Tate Martell “Will Have A Chance To Compete,” But Dwayne Haskins Is Ohio State's Starting Quarterback

By Dan Hope on June 15, 2018 at 9:06 pm
Dwayne Haskins
Matthew Emmons – USA TODAY Sports

Dwayne Haskins is Ohio State’s starting quarterback, but Tate Martell will still have a chance to compete for the job in preseason camp.

Both of those things cannot be completely true, but Urban Meyer said both on Friday, when he met with reporters at Ohio State for the first time since April's spring game at the Buckeyes’ annual job fair.

When asked whether Martell would have a chance to earn playing time this summer, Meyer responded affirmatively.

"He will have a chance to compete for that spot," Meyer said.

When asked whether he still considered the quarterback competition to be an open competition, however, Ohio State’s coach said the job is Haskins’ to lose.

"Dwayne’s our starting quarterback," Meyer said. "Like any position; right now, Thayer Munford’s our left tackle, but they’re competing for that spot. The better you recruit, the more competition you have."

Meyer is a coach who constantly encourages and expects his players to compete regardless of their standing on the depth chart, and that’s how he’s continuing to approach the quarterback competition. Meyer wants Haskins to prove in fall camp that he deserves to be the starting quarterback, and he wants Martell to still have something to compete for.

Because Haskins still hasn’t started a game for the Buckeyes, while Martell hasn’t even played in a game for the Buckeyes, they’re in a very different position than they were the past two seasons, when Meyer never entertained the idea of a quarterback competition with J.T. Barrett.

What is clear now, though, is that the Buckeyes are proceeding forward with the idea that Haskins is their starting quarterback, and unlike in the spring – when Haskins, Martell and now-transferred Joe Burrow all split first-team reps in what really was an open competition – Haskins should get the majority of work with the first-team offense in fall camp.

Ohio State’s wide receivers believe that’s a good thing, not because they don’t believe Martell can do the job too, but because it enables them to build a rapport with Haskins.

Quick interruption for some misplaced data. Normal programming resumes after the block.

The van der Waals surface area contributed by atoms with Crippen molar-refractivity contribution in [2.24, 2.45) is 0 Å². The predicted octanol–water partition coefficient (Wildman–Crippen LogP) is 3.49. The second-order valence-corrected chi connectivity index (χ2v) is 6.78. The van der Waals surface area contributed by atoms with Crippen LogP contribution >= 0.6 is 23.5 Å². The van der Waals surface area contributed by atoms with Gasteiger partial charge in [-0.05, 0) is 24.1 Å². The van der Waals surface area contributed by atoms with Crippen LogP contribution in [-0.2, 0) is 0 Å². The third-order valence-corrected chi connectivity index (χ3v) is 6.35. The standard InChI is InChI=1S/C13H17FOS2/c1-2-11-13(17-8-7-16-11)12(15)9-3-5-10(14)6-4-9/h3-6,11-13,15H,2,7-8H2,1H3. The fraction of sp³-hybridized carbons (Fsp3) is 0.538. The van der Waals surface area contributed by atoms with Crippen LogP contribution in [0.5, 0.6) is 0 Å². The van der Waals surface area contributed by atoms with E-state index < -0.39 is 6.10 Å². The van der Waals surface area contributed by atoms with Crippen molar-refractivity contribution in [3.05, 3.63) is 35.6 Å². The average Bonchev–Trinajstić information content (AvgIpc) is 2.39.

"It’s hard when you have multiple quarterbacks, trying to get in a rhythm," Parris Campbell said. "So knowing that he’s the guy, it definitely makes it a lot easier."

Meyer believes those wide receivers – one of the most experienced position groups on the entire team, led by three fifth-year seniors in Campbell, Terry McLaurin and Johnnie Dixon as well as fourth-year junior K.J. Hill – will play a key role in helping the Buckeyes overcome their inexperience at the quarterback position.

"I’m very confident in the ability of the guys, but there’s a lot of newness," Meyer said of his quarterbacks. "What’s really neat to see is, you got four legitimate leaders in our program at receiver, and (strength and conditioning coach Mickey) Marotti just is very positive about everything going on in that room and how they’re really helping Dwayne with a leadership standpoint. And that’s a void. J.T. Barrett was not a good leader, but a phenomenal leader."

Campbell said Friday that he had been chosen by his teammates to give the Buckeyes their pregame locker room speeches this year, a role that was fulfilled by Barrett last year.

Parris Campbell
Parris Campbell is expected to be a crucial leader for Ohio State in 2018.

Meyer doesn’t want to close the book on Ohio State’s quarterback competition yet, and it remains to be seen whether Martell will have a situational role in the offense if he is the backup quarterback. Barring an injury or other unforeseen circumstance, however, Haskins will almost certainly be the quarterback who takes the field first when the Buckeyes open their season against Oregon State on Sept. 1, and the players who will be catching passes from him feel good about that development.

"Even before Joe left, we felt like we couldn’t lose whoever the quarterback was going to be, but knowing Dwayne’s going to be the guy, I feel that takes a little bit of pressure off of him," McLaurin said.

The expectation surrounding Haskins is that he will add a greater vertical passing element to Ohio State’s offense, as he has demonstrated both the ability and willingness to throw the ball into tight windows downfield, and that gives the Buckeyes’ receivers reason to be excited.

"I like that," McLaurin said as a smile lit up his face.

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